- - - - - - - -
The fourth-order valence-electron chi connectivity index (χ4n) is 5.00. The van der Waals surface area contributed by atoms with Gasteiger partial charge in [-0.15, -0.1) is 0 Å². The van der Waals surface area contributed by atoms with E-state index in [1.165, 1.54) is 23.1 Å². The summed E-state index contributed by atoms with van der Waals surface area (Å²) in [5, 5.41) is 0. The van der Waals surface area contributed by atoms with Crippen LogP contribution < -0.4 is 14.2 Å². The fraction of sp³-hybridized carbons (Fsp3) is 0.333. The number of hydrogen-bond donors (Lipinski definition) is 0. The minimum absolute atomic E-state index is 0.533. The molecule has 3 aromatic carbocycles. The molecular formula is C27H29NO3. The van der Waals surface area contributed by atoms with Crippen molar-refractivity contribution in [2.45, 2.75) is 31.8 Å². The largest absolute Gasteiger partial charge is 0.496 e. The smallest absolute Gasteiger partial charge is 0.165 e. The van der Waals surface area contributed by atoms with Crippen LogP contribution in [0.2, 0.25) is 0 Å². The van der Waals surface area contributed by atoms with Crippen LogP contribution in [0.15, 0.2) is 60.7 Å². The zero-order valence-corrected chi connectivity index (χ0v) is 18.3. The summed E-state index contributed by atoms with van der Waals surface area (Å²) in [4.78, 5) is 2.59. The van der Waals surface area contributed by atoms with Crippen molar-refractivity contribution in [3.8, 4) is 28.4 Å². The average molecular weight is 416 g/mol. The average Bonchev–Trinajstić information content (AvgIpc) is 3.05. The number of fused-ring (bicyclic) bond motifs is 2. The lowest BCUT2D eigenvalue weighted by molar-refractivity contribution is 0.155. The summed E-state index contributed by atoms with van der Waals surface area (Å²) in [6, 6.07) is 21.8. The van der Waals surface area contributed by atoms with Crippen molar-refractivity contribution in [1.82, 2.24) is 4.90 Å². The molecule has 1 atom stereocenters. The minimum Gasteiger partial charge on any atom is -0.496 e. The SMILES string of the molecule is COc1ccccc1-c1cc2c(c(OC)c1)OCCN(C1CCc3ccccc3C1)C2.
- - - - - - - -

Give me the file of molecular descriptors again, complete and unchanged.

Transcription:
The fourth-order valence-electron chi connectivity index (χ4n) is 5.00. The van der Waals surface area contributed by atoms with Gasteiger partial charge in [-0.15, -0.1) is 0 Å². The van der Waals surface area contributed by atoms with E-state index in [1.165, 1.54) is 23.1 Å². The summed E-state index contributed by atoms with van der Waals surface area (Å²) in [5, 5.41) is 0. The van der Waals surface area contributed by atoms with Crippen LogP contribution < -0.4 is 14.2 Å². The fraction of sp³-hybridized carbons (Fsp3) is 0.333. The number of hydrogen-bond donors (Lipinski definition) is 0. The minimum absolute atomic E-state index is 0.533. The molecule has 3 aromatic carbocycles. The molecular formula is C27H29NO3. The van der Waals surface area contributed by atoms with Crippen molar-refractivity contribution in [2.45, 2.75) is 31.8 Å². The largest absolute Gasteiger partial charge is 0.496 e. The smallest absolute Gasteiger partial charge is 0.165 e. The van der Waals surface area contributed by atoms with Crippen LogP contribution in [0.2, 0.25) is 0 Å². The van der Waals surface area contributed by atoms with Crippen LogP contribution in [0.15, 0.2) is 60.7 Å². The zero-order valence-corrected chi connectivity index (χ0v) is 18.3. The summed E-state index contributed by atoms with van der Waals surface area (Å²) in [4.78, 5) is 2.59. The van der Waals surface area contributed by atoms with Crippen molar-refractivity contribution in [3.8, 4) is 28.4 Å². The average molecular weight is 416 g/mol. The average Bonchev–Trinajstić information content (AvgIpc) is 3.05. The number of fused-ring (bicyclic) bond motifs is 2. The lowest BCUT2D eigenvalue weighted by molar-refractivity contribution is 0.155. The summed E-state index contributed by atoms with van der Waals surface area (Å²) in [6, 6.07) is 21.8. The van der Waals surface area contributed by atoms with Crippen molar-refractivity contribution in [1.82, 2.24) is 4.90 Å². The molecule has 1 atom stereocenters. The minimum Gasteiger partial charge on any atom is -0.496 e. The SMILES string of the molecule is COc1ccccc1-c1cc2c(c(OC)c1)OCCN(C1CCc3ccccc3C1)C2.